- Do take a few spins around the block on quiet streets before venturing out into a busy thoroughfare just to get the feel of the scooter. It’s a lot harder to balance when you have a passenger on the back too.
- Take photos of the motorbike in case the rental guy accuses you of something you didn’t do
- Do drive defensively like your life depends on it, because frankly, it probably does. Watch the drivers ahead of you, beside you, behind you and don’t forget to watch the road for speed bumps and potholes. A hole in the road or a bad driver on the road (things completely out of your control) can come out of nowhere
- Licenses – Information on what you’re legally supposed to have to drive a motorbike in Thailand is misleading and you’ll hear different things about whether you do or do not actually need a certain license. Technically, I believe you’re supposed to have proper identification. In actuality, the rental places will not ask to see a license or really even check that you can handle a bike. If you get stopped by police for a traffic infraction, they probably won’t hassle you and after a chat or small fine you’ll be on your way (chances are you probably won’t get stopped at all unless you do something really wrong). If you are involved in a serious accident then that’s another story…but from experience after being here for a year and a half, most of the foreigners – and several Thais – that I know do not have a license and have not had any problems.
- Make sure you take pictures of the bike as you aren’t insuranced
- Riding a motobike in Thailand day in day out is dangerous, there’s no doubt about it. Driving sensibly will help ensure that your going to be incident free on a short visit here. Make sure you’ve got travel insurance that covers you too, just in case.
- There is a massive accident rate. I recently learned that insurance companies (Thai) will not insure motorbikes after their warranty period because of this. Here is a slightly dated but informative study about accident rateshttp://www.iatss.or.jp/pdf/research/29/29-1-11.pdf
There are a couple of petrol stations near the north of the island in Klong Dao and Saladaan and these have the cheapest rates so stock up here when you can. Elsewhere on the island you’ll find informal petrol stations by the side of the road where gasoline is advertised, petrol is stored in whisky bottles at 40 baht (75p) each.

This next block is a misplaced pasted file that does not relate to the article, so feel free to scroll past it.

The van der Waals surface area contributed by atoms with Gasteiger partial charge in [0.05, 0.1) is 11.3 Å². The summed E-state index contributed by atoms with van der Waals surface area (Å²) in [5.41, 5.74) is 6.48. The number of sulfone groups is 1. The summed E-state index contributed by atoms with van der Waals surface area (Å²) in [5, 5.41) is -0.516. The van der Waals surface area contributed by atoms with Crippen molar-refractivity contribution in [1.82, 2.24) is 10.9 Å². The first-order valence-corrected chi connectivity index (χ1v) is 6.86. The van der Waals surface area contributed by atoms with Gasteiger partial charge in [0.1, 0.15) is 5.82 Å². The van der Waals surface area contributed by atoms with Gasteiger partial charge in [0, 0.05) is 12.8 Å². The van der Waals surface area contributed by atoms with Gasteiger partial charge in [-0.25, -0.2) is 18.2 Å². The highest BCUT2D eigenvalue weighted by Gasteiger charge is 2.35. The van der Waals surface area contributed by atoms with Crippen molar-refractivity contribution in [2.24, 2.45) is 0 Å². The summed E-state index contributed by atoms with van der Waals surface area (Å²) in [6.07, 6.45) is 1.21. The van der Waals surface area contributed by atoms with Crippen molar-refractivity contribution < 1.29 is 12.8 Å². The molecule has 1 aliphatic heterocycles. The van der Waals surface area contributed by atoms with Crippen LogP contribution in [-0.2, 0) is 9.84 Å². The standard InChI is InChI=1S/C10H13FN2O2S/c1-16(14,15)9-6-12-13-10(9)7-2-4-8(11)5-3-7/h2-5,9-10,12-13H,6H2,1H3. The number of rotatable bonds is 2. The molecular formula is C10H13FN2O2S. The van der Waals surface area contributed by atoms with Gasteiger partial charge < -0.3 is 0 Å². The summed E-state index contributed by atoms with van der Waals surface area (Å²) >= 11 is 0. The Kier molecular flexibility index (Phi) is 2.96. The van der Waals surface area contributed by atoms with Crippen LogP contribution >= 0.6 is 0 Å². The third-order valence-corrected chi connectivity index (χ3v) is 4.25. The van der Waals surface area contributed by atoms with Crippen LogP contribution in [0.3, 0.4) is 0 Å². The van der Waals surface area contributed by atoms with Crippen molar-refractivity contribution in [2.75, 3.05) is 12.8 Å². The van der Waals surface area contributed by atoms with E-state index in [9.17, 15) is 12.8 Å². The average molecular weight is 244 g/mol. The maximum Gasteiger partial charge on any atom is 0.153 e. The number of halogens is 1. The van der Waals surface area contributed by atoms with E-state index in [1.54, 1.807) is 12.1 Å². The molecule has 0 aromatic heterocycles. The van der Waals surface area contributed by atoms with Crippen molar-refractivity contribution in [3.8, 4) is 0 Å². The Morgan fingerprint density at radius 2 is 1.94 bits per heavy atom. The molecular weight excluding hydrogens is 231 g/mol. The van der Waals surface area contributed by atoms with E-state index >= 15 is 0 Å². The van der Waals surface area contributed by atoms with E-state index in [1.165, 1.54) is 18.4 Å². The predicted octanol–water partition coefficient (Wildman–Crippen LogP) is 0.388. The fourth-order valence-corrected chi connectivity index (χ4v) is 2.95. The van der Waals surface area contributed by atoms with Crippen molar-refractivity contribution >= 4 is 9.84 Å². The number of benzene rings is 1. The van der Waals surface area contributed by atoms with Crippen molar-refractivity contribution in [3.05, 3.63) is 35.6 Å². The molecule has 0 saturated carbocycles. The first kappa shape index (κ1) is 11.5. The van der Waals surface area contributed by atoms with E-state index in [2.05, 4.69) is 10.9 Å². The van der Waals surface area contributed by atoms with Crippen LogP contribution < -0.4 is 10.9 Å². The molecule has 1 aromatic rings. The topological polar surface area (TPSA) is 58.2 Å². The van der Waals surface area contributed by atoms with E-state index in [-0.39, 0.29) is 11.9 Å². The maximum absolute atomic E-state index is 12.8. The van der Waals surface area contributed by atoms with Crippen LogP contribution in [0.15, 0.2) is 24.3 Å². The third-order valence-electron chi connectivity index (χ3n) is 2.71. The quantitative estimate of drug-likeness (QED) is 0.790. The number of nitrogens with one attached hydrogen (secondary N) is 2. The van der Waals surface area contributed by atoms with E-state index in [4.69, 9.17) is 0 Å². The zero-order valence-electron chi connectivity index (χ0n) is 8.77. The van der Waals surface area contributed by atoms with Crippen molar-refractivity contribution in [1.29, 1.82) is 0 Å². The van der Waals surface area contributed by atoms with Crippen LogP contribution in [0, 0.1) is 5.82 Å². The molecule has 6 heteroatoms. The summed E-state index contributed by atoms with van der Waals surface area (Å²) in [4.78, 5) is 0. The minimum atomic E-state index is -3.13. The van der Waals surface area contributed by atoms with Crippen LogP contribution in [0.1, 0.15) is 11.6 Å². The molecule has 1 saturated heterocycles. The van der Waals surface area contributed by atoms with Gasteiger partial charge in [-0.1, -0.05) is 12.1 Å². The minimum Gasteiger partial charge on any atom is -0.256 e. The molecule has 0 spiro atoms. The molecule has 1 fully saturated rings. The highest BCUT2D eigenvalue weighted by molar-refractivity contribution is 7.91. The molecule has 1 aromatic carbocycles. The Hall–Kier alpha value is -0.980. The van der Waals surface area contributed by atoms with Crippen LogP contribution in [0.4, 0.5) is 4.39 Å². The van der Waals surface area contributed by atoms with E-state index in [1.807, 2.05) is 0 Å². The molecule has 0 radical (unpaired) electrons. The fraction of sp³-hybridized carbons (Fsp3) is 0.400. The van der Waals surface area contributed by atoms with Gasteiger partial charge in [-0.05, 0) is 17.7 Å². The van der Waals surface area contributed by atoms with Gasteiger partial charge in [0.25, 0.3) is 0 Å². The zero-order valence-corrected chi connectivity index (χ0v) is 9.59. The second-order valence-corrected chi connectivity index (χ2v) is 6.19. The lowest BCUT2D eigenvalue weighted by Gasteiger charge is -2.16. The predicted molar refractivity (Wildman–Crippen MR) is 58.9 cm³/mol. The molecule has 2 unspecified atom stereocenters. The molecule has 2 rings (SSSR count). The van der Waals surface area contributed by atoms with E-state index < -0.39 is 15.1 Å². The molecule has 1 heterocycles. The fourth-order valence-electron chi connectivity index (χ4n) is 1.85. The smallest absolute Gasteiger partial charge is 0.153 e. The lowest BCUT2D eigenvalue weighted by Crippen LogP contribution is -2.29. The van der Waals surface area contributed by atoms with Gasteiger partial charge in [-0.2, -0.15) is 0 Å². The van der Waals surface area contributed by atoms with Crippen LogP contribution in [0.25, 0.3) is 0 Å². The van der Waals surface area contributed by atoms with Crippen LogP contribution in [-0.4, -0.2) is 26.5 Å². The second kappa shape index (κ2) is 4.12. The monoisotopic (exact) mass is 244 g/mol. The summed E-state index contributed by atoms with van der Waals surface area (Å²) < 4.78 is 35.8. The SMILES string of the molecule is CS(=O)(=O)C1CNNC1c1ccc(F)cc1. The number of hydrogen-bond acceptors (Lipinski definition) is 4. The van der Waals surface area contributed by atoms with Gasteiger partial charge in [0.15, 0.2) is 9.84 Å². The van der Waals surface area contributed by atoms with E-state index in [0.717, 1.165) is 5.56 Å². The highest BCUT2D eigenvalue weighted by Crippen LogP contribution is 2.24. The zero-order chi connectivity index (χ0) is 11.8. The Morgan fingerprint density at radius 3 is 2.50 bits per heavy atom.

There are no Western chains or highrises, and there are many empty beaches. One beach we found whilst driving on our scooter was very secluded, the water is see-through, and the sand was amazing. I loved the jungle covered mountains of the interior and the long golden beaches along the west coast.
The majority of restaurants near our hotel were quite expensive in comparison to other places in Thailand so most nights we took the motorbike for a drive and found a local thai restaurant where we could both dine out for £3.50 and that includes drinks. I was used to eating out at local restaurants in Vietnam so I wasn’t afraid to eat there. The majority of restaurants aimed at tourists were alot more ‘expensive’.
The food consists of sticky rice, roasted chicken on skewers, fish or anything meat related. I didn’t eat breakfast at the hotel and instead drove to a nearby local restaurant with less tourists.
After dinner on a Wednesday evening I decided to check out the Tree House Bar. Ban Koh Lanta, Krabi,
I ordered a few drinks (quite expensive for Thailand) but worth it for the entertainment. There was a great atmosphere enjoyed with good music.
Here are a few videos of the performance:
Make sure you get there early otherwise you will have to sit on the floor which isn’t so comfy.